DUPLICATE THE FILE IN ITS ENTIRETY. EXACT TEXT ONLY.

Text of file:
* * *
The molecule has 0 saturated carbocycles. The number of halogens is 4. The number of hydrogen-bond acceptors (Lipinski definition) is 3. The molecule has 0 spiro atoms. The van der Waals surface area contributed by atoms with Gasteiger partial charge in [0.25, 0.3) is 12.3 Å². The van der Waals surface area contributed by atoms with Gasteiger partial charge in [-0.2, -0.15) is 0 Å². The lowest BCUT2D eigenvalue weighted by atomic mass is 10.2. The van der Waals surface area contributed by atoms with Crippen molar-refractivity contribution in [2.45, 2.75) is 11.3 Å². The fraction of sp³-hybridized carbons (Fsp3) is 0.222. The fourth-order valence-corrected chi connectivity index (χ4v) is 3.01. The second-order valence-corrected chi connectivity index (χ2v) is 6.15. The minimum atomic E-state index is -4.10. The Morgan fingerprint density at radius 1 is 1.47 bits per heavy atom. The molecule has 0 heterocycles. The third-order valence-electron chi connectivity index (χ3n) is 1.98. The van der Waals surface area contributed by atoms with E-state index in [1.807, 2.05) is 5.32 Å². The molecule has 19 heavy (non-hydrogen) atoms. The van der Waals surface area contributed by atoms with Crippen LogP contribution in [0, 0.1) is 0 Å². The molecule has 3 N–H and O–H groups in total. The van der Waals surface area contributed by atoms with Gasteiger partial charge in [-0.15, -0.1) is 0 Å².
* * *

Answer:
The molecule has 0 saturated carbocycles. The number of halogens is 4. The number of hydrogen-bond acceptors (Lipinski definition) is 3. The molecule has 0 spiro atoms. The van der Waals surface area contributed by atoms with Gasteiger partial charge in [0.25, 0.3) is 12.3 Å². The van der Waals surface area contributed by atoms with Gasteiger partial charge in [-0.2, -0.15) is 0 Å². The lowest BCUT2D eigenvalue weighted by atomic mass is 10.2. The van der Waals surface area contributed by atoms with Crippen molar-refractivity contribution in [2.45, 2.75) is 11.3 Å². The fraction of sp³-hybridized carbons (Fsp3) is 0.222. The fourth-order valence-corrected chi connectivity index (χ4v) is 3.01. The second-order valence-corrected chi connectivity index (χ2v) is 6.15. The minimum atomic E-state index is -4.10. The Morgan fingerprint density at radius 1 is 1.47 bits per heavy atom. The molecule has 0 heterocycles. The third-order valence-electron chi connectivity index (χ3n) is 1.98. The van der Waals surface area contributed by atoms with E-state index in [1.807, 2.05) is 5.32 Å². The molecule has 19 heavy (non-hydrogen) atoms. The van der Waals surface area contributed by atoms with Crippen LogP contribution in [0, 0.1) is 0 Å². The molecule has 3 N–H and O–H groups in total. The van der Waals surface area contributed by atoms with Gasteiger partial charge in [-0.15, -0.1) is 0 Å².